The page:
Seven ways to unleash the power of energy data - Marcus Alexander
Comment by Marcus Alexander, Advisor – Sites at Energy Systems Catapult
In the mission to cut costs and carbon across public sector buildings and estates, an invaluable asset is often overlooked: data. In theory, it offers everything we need to monitor, predict and reduce energy use and emissions. In practice, real-world complexity and resource constraints often see data filed in the ‘too frustrating’ bin. But it’s not just numbers; it can be a north star, pointing the way to better projects, better energy procurement, and budget-friendly buildings that help direct more funds to vital public services.
Doesn’t your data deserve a chance to make a difference? Here are seven ways to help you unlock its potential.
Admitting you need data is the first step…
Imagine running a large business without a Financial Director, or embarking on a project with no budget in mind. Understanding your energy consumption is just as critical. Utilising data can offer certainty on energy, costs and emissions while showcasing your progress. Moreover, it provides operational benefits by improving understanding of your estate, helping you spot inefficiencies.
Start assessing and collecting data
The journey begins by defining your boundaries – and avoiding the pitfall of data collection for its own sake. Identify the data that is critical and the data that is easy to collect. Think about your goals and the main data insights you need to help achieve them. As a minimum, aim to get a good understanding of how much energy you use and where (or how) it is used. Start small, and as you progress, expand your data collection efforts in line with intended outcomes and the benefits you want to deliver.
Improve as you go
Energy data comes in various forms; from half-hourly data, to estimates based on best practice benchmarks. The key here is to strive for the best quality data needed to deliver your goals. Automatic Meter Reading (AMR) meters, which provide automatic, detailed consumption patterns, are top tier in terms of accuracy. At the other end of the scale, estimated data based on similar types of buildings, or on activity per m2, can still support better planning.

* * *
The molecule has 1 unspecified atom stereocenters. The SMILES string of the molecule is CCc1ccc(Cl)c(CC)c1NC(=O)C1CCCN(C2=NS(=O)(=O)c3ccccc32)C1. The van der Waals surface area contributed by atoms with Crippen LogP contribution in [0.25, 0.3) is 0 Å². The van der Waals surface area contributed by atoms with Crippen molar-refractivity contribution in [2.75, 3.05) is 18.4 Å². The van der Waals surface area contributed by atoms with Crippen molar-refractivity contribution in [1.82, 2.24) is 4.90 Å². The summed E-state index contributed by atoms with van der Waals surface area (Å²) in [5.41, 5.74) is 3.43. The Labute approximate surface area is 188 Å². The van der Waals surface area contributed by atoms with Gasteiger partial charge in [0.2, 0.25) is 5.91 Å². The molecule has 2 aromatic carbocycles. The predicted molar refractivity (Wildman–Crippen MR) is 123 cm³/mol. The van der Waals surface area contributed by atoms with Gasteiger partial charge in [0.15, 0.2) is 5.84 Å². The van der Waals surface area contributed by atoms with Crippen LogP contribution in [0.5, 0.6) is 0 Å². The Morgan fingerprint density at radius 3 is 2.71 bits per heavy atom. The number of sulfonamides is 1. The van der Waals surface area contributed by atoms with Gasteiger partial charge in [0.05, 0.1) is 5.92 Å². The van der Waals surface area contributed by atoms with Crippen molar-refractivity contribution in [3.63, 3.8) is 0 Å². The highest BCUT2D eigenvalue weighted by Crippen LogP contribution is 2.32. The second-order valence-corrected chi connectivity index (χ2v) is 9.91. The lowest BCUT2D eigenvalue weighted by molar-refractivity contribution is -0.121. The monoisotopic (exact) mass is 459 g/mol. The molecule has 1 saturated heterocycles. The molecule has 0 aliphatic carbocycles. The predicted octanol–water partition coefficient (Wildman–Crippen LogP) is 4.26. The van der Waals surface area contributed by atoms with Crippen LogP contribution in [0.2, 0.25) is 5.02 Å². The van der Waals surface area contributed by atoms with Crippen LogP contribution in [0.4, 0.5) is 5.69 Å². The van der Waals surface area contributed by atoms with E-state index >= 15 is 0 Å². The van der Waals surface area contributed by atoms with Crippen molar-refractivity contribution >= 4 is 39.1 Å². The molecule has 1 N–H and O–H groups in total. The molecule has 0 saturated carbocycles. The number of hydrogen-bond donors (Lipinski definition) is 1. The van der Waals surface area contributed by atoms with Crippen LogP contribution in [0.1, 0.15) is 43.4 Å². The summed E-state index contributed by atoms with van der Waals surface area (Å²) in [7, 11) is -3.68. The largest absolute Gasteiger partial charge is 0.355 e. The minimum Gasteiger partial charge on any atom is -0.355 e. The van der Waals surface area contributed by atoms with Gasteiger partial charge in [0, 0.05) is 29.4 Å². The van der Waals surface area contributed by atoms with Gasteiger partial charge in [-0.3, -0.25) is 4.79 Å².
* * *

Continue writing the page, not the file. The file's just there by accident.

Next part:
The reality of metering on sites
Onsite metering can be challenging. Often, sites lack sub-metering, especially when it comes to heating demand or fossil fuel consumption. Additionally, it may be that fiscal meters are not automatically read, and there’s a lack of ownership and skills for data monitoring. Solutions include upgrading meters including getting smart meters, more resource allocated for regular data monitoring, a unified dashboard for all meters, and better granularity of metering to provide valuable insights on fossil fuel and heat use.
Steps to baseline your energy use
Free tools like our Business-as-Usual (BAU) Estimator can help. It’s an interactive tool that helps you use energy data from your buildings and sites to provide baselines and forecasts of energy, carbon, and costs. It produces helpful graphs that can be lifted into strategy documents and business cases.
Translating your data into a decarbonisation plan
Once you have a comprehensive baseline, you can start planning for decarbonisation. This forms the basis of your plan – and a measure against which you can assess the impact of your proposed interventions. By including aspects such as asset lifetimes and any future plans or anticipated changes to your estate, you will be able to estimate the size of low-carbon heating solutions, as well as outline costs based on sizing and necessary alterations.
What does the future hold?
The true potential of energy data is yet to be unlocked. With machine learning and AI, we can manage our buildings more efficiently. Big data sets will help us create accurate benchmarks, better understand decarbonisation pathways and the performance of different technologies in the real world, paving the way for more sustainable practices. …And there is help, ‘InSite’!
Backed by Innovate UK, InSite is a new project to develop a national energy database that holds and synthesises data from 1000s of sites, projects and technologies like never before. The aim is to help set benchmarks, unlock finance by demonstrating returns, and help cut costs and carbon across UK sites, among other benefits. A pilot is currently underway with NHS England – you can find out more here.
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